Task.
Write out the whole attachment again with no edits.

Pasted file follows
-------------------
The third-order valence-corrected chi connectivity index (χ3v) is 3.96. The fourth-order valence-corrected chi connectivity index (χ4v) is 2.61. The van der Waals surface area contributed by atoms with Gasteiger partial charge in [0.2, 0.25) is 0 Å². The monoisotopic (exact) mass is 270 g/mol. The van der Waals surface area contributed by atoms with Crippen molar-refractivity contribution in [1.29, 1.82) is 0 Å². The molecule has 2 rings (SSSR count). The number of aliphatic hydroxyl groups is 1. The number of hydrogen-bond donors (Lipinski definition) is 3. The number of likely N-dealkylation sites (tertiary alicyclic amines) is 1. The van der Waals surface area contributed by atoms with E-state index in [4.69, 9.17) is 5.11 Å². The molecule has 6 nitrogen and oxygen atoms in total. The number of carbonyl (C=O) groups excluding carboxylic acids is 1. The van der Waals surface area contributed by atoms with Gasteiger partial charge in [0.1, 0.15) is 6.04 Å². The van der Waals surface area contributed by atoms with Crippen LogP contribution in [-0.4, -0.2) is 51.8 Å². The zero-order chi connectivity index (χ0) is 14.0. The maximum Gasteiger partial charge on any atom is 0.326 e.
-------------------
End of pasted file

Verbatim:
The third-order valence-corrected chi connectivity index (χ3v) is 3.96. The fourth-order valence-corrected chi connectivity index (χ4v) is 2.61. The van der Waals surface area contributed by atoms with Gasteiger partial charge in [0.2, 0.25) is 0 Å². The monoisotopic (exact) mass is 270 g/mol. The van der Waals surface area contributed by atoms with Crippen molar-refractivity contribution in [1.29, 1.82) is 0 Å². The molecule has 2 rings (SSSR count). The number of aliphatic hydroxyl groups is 1. The number of hydrogen-bond donors (Lipinski definition) is 3. The number of likely N-dealkylation sites (tertiary alicyclic amines) is 1. The van der Waals surface area contributed by atoms with E-state index in [4.69, 9.17) is 5.11 Å². The molecule has 6 nitrogen and oxygen atoms in total. The number of carbonyl (C=O) groups excluding carboxylic acids is 1. The van der Waals surface area contributed by atoms with Gasteiger partial charge in [0.1, 0.15) is 6.04 Å². The van der Waals surface area contributed by atoms with Crippen LogP contribution in [-0.4, -0.2) is 51.8 Å². The zero-order chi connectivity index (χ0) is 14.0. The maximum Gasteiger partial charge on any atom is 0.326 e.